Removing the head
Figs 9. and 10. The head is removed by cutting between the last joint of the neck (atlas joint) and skull. With the carcass is suspended cut across the back of the neck directly in line with the lower back edge of the ears, this will expose the atlas joint. Continue the cut all the way around the neck close to the bone to free the skin and muscle. Pulling on one ear (or antler) insert the point of the knife into the joint and work it round as the joint opens and finally separates.
Removing the feet
Figs 11. and 12. Both front and back feet can be removed in the same way. With the leg extended run a thumbnail up the inside of the leg from just below the “knee/elbow” joint. Locate the first ridge of the joint and make a cut from on top of the ridge all the way around the leg keeping the cut perpendicular to the leg. With the leg extended, support the upper leg and bend the lower leg outwards until the joint breaks. If the correct joint (nearest the hoof) has been cut the surfaces of the joint should be flat not rounded.
If preferred,the gralloch can be carried out with the animal suspended. This should not be attempted unless adequate support is available and the animal can be lifted or hoisted without risk of injury. Use a clean, stainless steel gambrel, not a stick.
The advantages of suspending the carcass is that it spends less time on the ground and blood from the chest does not flow back over the kidney area and haunches.
The carcass can be suspended either before gralloching begins, or after having carried out preparatory work on the ground (or on a cradle), and just before the gut is dropped out.
Full carcass dressing in the field
Best practice is that as much of the carcass dressing process as possible is carried out in a larder. However it is recognised that in some circumstances a larder may not be available and all of the dressing has to be carried out in the field. Extreme care must be taken to avoid the carcass becoming contaminated. Suspended gralloching and dressing is likely to be cleanest in these circumstances.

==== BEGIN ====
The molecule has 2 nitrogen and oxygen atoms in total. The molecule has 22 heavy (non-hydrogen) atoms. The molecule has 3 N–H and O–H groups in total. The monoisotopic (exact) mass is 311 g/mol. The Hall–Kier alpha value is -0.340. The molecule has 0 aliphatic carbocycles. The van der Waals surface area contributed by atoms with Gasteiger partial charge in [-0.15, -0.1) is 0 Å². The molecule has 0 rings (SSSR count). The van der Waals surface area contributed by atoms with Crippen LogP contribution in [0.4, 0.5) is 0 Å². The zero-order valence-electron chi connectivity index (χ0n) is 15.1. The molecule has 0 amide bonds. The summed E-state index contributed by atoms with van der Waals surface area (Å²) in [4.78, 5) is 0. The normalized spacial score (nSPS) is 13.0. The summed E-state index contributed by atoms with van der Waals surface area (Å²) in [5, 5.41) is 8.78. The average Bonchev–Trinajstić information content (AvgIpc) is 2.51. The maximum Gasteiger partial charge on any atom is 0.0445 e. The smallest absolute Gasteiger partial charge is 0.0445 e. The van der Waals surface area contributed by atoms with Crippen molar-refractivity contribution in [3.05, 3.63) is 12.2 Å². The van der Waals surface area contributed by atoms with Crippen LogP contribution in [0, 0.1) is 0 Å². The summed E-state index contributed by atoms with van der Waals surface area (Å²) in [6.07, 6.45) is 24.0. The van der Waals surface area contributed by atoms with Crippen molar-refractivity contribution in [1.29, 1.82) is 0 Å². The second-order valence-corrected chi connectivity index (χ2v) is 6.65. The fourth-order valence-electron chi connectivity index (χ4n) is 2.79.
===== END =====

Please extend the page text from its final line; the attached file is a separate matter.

Carcass inspection is a continuous process taking place before, during and after gralloching and carcass dressing. Be sure that no relevant part is missed during the process. (see Carcass Inspection guide).
Dispose of waste, both in the field and in the larder, according to the By-product Disposal guide
Gralloched carcasses should be placed as soon as possible into hygienic transport, see Extraction and Transport guide. If there is a delay, ensure that the carcass will cool, prevent fly strike and access by other animals until collection.
In most cases the carcass will be stored in a larder after the gralloch. Depending on what stage the carcass has been dressed to there may be further processing to be done before storage. This may also depend on the requirements of the venison processor. The final stages are:
- Complete carcass dressing. The carcass should be completely empty of organs, with the head and feet removed, and skin on.
- Remove any localised particles of contamination
- Complete inspection
- Weigh and record details
Keeping proper records is strongly recommended. If completing a trained hunter declaration you must take note of all relevant information for completion of the tag. The stage at which you record details will depend entirely on individual situations but if you are dealing with multiple carcasses yourself or in a team, some of the information will need to be recorded at the gralloching stage so that carcass details do not become mixed up, see Record Keeping guide.